However, under current President Hassan Rouhani, all the romance in the relationship came to an end, especially after authorities in Tehran arrested Iranian businessman Babak Zanjani, who was helping the government of then-president Ahmadinejad sell Iranian oil abroad while bypassing Western sanctions. According to Iranian officials, Zanjani owns an investment bank, a transport company, an airliner and other valuable assets in Tajikistan worth $600 million. And while in custody, Zanjani claimed that the missing $2.25 billion that he still owes to the government of Iran from the sale of Iranian oil is deposited with the National Bank of Tajikistan (, January 27, 2015).

Dushanbe denied that Zanjani ever made any investments or held any assets in Tajikistan. The chairman of the National Bank of Tajikistan dismissed as ridiculous any attempts to link the bank to any financial dealings with the Iranian businessman. But Iran maintains that Zanjani had valuable assets in Tajikistan, and Tehran demands that Tajikistani authorities hand these assets over to the Iranian government in order to compensate for the economic damages caused by Zanjani’s business activities (, June 17, 2015; see EDM, January 20, 2014).

Bilateral relations are also tense because Tajik political elites continue to blame Iran for instigating the destructive civil war that took place in Tajikistan in the 1990s. Thus, the various infrastructure projects the Iranian government undertook in Tajikistan since the end of the civil war, such as building tunnels, roads, hospitals, schools and hydro-electric power stations, were viewed by Tajikistanis as “compensation for the enormous damage” inflicted on the country during the civil war (, January 1).

Various mutual grievances have, therefore, continuously existed between the two countries. But in the latest diplomatic scuffle, involving IRPT leader Kabiri, neither side seems ready to back down quite so easily. Perhaps, the general mood in Dushanbe after this past December’s row with Tehran is best demonstrated by the indignant expressions of displeasure by Tajikistan’s Grand Mufti Saidmukarram Abduqodirzoda during Friday prayers on New Year’s Day. Specifically, Abduqodirzoda declared that, by inviting Kabiri to Tehran and arranging for him to meet with the Iranian leader, the government of Iran was openly showing its disrespect to the government and the people of Tajikistan. He went on to accuse Iran of supporting the enemies of Tajikistan and called the Islamic Republic “the accomplice of the traitors” (, January 2).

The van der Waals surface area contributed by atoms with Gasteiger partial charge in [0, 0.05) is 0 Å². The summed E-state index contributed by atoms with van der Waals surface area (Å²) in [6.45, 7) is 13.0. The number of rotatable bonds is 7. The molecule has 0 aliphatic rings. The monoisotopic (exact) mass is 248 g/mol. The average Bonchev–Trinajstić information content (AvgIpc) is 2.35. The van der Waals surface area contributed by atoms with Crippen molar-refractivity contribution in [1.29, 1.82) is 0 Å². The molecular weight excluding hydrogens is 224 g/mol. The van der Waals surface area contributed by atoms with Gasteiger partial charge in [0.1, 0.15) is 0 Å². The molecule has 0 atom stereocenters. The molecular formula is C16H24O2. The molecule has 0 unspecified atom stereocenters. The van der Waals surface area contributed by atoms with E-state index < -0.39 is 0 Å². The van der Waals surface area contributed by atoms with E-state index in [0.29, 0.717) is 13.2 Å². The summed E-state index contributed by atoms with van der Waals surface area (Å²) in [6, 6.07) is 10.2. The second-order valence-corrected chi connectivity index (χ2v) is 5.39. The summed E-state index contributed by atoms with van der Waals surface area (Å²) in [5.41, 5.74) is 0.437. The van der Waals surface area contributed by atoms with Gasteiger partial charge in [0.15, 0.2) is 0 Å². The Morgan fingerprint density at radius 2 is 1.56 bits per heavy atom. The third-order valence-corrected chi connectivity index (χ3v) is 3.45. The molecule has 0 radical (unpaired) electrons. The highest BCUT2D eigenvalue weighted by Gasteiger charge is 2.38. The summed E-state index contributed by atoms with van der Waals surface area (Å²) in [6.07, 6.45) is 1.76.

Furthermore, on January 2, just as Iran’s relations with Saudi Arabia, its regional nemesis, reached a serious crisis point spurred by the Saudi government’s execution of a Shia cleric, Tajikistan’s President Emomali Rakhmon traveled to Riyadh. WikiLeaks has revealed that, in the past, Tajikistan’s leadership made overtures to Saudi Arabia and promised to restrict its ties with Iran “if other sources of financial support become available, especially from the kingdom” (The New York Times, July 16, 2015). Though the timing of his trip was almost certainly a coincidence, Rakhmon nevertheless poured grease on the fire by hailing Saudi Arabia as an important partner of Tajikistan in the Middle East (, January 2).

In the broader context, these kinds of “stabs in the back” are nothing new in Central Asian politics; eventually, in such cases, each of the countries involved were able to overcome their grievances in order to return to more pragmatic relations. Similar incidents happened in Uzbekistani-Turkish, Kazakhstani-Russian and Kyrgyzstani-Belarusian relations in recent history, when one side hosted or refused to extradite the so-called “enemies of the state” of the other country. But what makes the current row between Tajikistan and Iran stand out from these is the emotional nature of the dispute, given the closeness of the two peoples. Sometimes family feuds can last longer and be more bitter than fights between strangers.